Russian Communists must stand against LGBTQ persecution

My grandparents fled czarist Russia in the beginning of the 20th century when pogroms – government-inspired mob action against Jews – swept that country. The czar’s laws made it virtually illegal to be a Jew. History teaches us that the pogroms had other victims too – the Russian people as a whole, who were suffering from war, hunger, and inequality. The pogroms diverted their rage and frustration from the real perpetrators of their suffering and directed it toward a socially isolated and blameless minority.

It was not until the Russian people, with its newborn Communist Party taking the lead, exposed the divisive role of anti-Semitism and pogroms that the working class was able to unite the country and achieve peace, land and bread.

The hateful new legislation passed in Russia in recent weeks – which for all intents and purposes outlaws gay people – lays the groundwork for 21st century pogroms against another isolated and blameless section of the population. Once again it is an attempt to divert the people’s anger from the real perpetrators of poverty and inequality, Russia’s new ruling class.

It’s disturbing to learn that the Communist Party of the Russian Federation has lent its support to this disgraceful new law. All of the Russian CP members of parliament voted in favor of it! There can be no explanation of how this furthers the interests of Russia’s working class or people, because of course, it doesn’t.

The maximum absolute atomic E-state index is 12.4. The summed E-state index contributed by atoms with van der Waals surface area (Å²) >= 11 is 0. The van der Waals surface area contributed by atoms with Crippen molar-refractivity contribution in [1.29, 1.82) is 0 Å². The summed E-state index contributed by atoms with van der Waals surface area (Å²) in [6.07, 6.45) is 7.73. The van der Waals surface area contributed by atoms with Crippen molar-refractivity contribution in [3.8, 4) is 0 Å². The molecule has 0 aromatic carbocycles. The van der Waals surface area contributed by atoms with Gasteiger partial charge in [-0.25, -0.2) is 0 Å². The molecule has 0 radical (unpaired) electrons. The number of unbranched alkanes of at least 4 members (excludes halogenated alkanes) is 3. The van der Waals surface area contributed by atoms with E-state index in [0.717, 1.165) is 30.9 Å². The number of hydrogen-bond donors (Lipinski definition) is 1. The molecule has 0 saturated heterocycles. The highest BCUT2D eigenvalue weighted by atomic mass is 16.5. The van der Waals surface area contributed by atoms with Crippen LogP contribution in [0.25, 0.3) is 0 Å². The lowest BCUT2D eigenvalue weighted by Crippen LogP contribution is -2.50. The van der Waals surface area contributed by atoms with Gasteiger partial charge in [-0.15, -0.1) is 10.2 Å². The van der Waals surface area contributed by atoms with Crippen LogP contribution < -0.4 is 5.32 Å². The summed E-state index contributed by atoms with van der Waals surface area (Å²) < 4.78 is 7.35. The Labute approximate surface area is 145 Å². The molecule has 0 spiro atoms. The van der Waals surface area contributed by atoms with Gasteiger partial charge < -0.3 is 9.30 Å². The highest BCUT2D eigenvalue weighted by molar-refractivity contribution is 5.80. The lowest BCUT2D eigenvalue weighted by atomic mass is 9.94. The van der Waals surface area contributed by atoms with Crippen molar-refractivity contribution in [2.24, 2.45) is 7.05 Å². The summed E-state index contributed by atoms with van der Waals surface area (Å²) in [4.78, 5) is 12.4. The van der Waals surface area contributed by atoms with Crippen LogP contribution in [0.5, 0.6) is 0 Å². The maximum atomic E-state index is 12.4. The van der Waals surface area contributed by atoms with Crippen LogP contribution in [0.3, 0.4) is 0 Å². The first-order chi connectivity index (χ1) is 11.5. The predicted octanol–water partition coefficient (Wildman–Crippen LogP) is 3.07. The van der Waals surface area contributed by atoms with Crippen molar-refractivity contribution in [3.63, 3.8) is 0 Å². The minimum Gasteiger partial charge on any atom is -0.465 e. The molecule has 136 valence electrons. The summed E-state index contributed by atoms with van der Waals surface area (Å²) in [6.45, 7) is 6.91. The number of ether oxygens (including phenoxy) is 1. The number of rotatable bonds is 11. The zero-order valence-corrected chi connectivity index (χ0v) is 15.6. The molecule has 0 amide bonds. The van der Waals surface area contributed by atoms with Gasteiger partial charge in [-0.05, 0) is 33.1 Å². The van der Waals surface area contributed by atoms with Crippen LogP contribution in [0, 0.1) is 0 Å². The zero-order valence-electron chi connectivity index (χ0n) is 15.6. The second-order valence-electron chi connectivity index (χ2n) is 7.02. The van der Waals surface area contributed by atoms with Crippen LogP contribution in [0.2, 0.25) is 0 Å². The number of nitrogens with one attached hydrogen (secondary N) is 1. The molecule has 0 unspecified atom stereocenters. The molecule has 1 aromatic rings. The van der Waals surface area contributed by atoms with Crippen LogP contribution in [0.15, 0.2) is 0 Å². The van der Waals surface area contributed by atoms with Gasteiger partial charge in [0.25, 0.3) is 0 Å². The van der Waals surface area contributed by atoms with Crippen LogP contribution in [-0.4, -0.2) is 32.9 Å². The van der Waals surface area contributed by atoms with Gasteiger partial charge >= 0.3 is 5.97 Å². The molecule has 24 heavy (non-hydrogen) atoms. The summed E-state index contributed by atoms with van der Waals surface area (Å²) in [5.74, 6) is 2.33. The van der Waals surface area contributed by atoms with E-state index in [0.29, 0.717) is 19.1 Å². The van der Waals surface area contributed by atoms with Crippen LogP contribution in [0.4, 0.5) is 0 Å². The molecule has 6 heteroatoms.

We in the U.S. are sharply aware – from our own country’s painful history – that state-sanctioned hate – such as Jim Crow laws as well as anti-gay legislation – not only encourages, but actually guarantees violence and terror, lynchings and hate crimes, while at the same time blocking unity of our working class and people. The wave of anti-gay violence and murder in Russia in the weeks since this law was passed is no accident. It is the law’s result.

Like communist and workers’ parties around the world, the Communist Party USA proudly includes members of the LGBTQ community among its leadership, membership young and old, and allies, co-workers, families and friends. We didn’t come to this position as early as we should have. Although we never advocated anti-gay measures, for a long time the CPUSA did not understand the urgency of defending LGBTQ rights as a democratic issue. Today we are stronger, as is our country’s labor movement, for recognizing the LGBTQ community as an important ally.

We have a saying, “An injury to one is an injury to all.” Diminishing the rights of gays and lesbians diminishes rights for all Russians and creates an anti-democratic mood that allows for mob violence and restriction of rights including those of communists.

Just this week gruesome photographs posted by Russian Nazi gangs document their kidnapping, torture, and murder of suspected gays. Will Russian communists stand against this fascist ideology?

It would honor the legacy of 20 million Soviet citizens who sacrificed their lives to defeat Nazi fascism – another hateful anti-working class ideology – and it would honor the lessons of solidarity the early Russian Communist Party shared with the world if our comrades in Russia would correct their course and embrace the socialist and humanitarian ideal of democratic rights for all.

Roberta Wood is secretary treasurer of the Communist Party USA.

Photo: A gay activist is seized by police during a picket against homophobia on Russia Paratroopers Day, Aug. 2, 2013. Valya Egorshin CC 2.0


Roberta Wood
Roberta Wood

Roberta Wood is a retired member of the International Brotherhood of Electrical Workers and the Coalition of Labor Union Women. Wood was a steelworker in South Chicago, an officer of Steelworkers Local 65, and founding co-chair of the USWA District 31 Women's Caucus. She was previously Secretary-Treasurer of the Communist Party. Currently, she serves as a Senior Editor of People's World.